Published online by Cambridge University Press: 26 June 2019
AT THE OPENING of Schiller's Maria Stuart (1800; Mary Stuart), the captive Queen of Scots has already been sentenced to death by the English House of Lords. The only question remaining is whether Queen Elizabeth, Mary's cousin and rival, will sign the death warrant. Mary lives as long as Elizabeth does not sign, and unless she is somehow freed, Mary's only hope is the mercy of the English queen. Meanwhile Elizabeth must choose between two unattractive alternatives: order the execution of not only a family member but a fellow monarch, thus exposing herself to the threat of regicide while giving discontented English Catholics a martyr in Mary; or let Mary live and continue to challenge the legitimacy of Elizabeth's reign, presenting herself as the rightful sovereign. Mary's refusal to sign the Treaty of Edinburgh and renounce her claim to the English throne make her an existential threat to Elizabeth's government—such, at least, is the argument for execution, a move that nonetheless carries unpredictable political and moral consequences. George Steiner calls Maria Stuart a “perfect” tragedy because neither queen escapes the desolation wrought by their shared circumstance: Mary dies a prisoner, a death determined by political necessity, while Elizabeth's decision leaves her politically secure but alone, abandoned by her allies, “charred and cold” when the final curtain falls.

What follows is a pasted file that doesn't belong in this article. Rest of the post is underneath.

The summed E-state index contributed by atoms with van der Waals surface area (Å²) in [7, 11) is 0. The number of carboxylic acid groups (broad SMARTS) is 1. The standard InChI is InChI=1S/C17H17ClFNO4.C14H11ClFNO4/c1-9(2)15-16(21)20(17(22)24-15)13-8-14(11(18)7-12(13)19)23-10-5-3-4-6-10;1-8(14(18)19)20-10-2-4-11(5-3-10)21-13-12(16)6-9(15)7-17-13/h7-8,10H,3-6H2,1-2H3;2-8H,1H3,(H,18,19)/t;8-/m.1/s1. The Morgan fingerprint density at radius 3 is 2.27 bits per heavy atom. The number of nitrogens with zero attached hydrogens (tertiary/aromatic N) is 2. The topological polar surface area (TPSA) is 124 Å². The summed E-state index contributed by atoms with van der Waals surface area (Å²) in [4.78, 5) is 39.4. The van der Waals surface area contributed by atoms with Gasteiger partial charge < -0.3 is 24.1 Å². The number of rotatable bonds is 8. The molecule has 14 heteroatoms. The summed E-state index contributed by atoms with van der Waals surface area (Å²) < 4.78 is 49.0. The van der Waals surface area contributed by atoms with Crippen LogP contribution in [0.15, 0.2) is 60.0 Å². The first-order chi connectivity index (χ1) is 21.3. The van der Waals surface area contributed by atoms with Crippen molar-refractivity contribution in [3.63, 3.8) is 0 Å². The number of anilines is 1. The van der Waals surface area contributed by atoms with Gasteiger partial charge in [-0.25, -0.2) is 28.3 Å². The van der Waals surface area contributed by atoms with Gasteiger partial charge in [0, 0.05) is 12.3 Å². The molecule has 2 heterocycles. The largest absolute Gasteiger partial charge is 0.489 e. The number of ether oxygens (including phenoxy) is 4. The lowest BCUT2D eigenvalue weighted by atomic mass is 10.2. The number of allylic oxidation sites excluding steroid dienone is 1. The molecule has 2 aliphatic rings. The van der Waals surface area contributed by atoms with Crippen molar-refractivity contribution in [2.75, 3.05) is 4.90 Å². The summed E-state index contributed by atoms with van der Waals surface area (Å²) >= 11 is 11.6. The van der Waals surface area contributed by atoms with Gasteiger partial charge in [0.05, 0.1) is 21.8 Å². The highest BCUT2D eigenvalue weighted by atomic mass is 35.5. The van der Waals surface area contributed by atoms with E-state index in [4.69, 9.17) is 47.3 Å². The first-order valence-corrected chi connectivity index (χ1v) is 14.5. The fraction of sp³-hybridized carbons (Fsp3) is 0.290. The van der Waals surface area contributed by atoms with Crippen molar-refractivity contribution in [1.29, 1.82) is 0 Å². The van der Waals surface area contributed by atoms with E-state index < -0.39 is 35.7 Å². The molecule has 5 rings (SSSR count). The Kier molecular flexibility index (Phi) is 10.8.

Literature on the play has overwhelmingly focused on Mary, relegating Elizabeth to the fallen political world her rival seems to transcend. But the institutional and discursive conflicts driving Maria Stuart are most pronounced in Elizabeth's situation, not Mary's. While the heroine may suffer in a more obvious or philosophically enticing way, Elizabeth plays the crucial role of deciding the nature and circumstances of Mary's fate. This position puts her, rather than Mary, in line with Franco Moretti's criterion of tragic literature: “everything has its origin in the decision of the king … In the world of tragedy the monarch is truly absolute.” Maria Stuart both confirms and challenges this formula: the play revolves around a sovereign decision, but its monarch is not a king, and the conditions under which Elizabeth must decide are inseparable from the way she and her leadership are gendered.